Stop 7: Outdoor Cap
Bentonville, AR

The sun is going down in Bentonville, AR, when we head into supplier firm Outdoor Cap (asi/75420), which is just a stone’s throw away from Wal-Mart’s headquarters. Thankfully, Chris McConnell, executive vice president of sales and marketing, and Janet Franklin, marketing director, have kept the lights on for us for a quick tour, following our 325-mile drive from Memphis. The nearly 250-employee company serves many markets – promotional products, team sports, retailers and outdoor sports companies like Bass Pro Shops – but its employees all seem to share two core values.

Number one: “Everyone is empowered to do whatever it takes to make the customer happy,” says McConnell, as he briskly walks through the company’s customer service area, a maze of cubicles where, on a busy week, staffers answer an average of 5,000 calls per week, 97% within three rings. “I’m always telling them, ‘It’s very unlikely that you can do something to bankrupt the company,’” McConnell says. Reps are coached to listen to a customer, he says, and when they mention important events, like a child’s wedding, the rep sends a card or otherwise commemorates the event. “They can do that on their own,” he says. “They don’t need us to tell them what to do.”

Number two: While Outdoor Cap has to compete with Fortune 500 companies (many of the biggies are here, thanks to Wal-Mart) for employees, one selling point, according to Franklin, is its strong commitment to volunteerism. The company has a number of committees and groups that employees can join (all voluntary), including a Corporate Citizenship Committee, which decides on worthy volunteer and fundraising projects to get involved in.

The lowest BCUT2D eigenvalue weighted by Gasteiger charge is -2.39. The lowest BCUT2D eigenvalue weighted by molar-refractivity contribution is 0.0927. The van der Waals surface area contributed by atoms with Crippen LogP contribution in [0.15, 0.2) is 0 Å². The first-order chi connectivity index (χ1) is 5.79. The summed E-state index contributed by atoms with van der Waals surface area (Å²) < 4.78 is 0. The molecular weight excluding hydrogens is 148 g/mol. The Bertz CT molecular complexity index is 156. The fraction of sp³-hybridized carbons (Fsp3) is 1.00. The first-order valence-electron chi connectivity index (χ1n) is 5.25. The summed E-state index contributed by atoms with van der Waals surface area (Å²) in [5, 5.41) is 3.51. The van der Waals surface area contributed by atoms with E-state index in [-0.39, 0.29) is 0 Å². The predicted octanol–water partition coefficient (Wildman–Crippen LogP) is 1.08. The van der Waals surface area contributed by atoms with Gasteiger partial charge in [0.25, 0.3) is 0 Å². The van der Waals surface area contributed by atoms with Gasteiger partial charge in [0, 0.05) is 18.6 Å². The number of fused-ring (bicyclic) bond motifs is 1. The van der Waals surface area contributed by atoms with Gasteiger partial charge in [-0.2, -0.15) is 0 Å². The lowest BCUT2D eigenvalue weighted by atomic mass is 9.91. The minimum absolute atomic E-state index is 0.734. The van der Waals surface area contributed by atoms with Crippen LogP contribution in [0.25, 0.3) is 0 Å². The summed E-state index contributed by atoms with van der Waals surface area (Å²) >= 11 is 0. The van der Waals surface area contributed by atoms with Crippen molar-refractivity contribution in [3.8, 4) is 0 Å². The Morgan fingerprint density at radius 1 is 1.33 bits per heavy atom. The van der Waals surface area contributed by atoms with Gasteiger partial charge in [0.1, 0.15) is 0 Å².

An example: When one of Outdoor Cap’s former graphic designers lost both of his legs in the Iraq War, the committee went into overdrive, raising more than $7,000 (all from employee donations) to give to the man’s family to help cover medical costs – plus, the company matched the donation to double the effort.

This spirit of caring is evident throughout the company. In a warehouse, a heart-shape sign encourages employees to volunteer; in another part of the building, a poster showcases the company’s recent Habitat for Humanity efforts, in which more than 20 employees helped build a house in a nearby town.

And McConnell is happy to get in on the act. He recently donned a dress and cooked up hamburgers for employees after losing a bet with a fellow employee centered on the amount of Outdoor Cap staffers each could get to donate blood in a local drive. “Fun perks, money and benefits only go so far,” he says. “We try to let people here know we care. I think that’s why people stay.”

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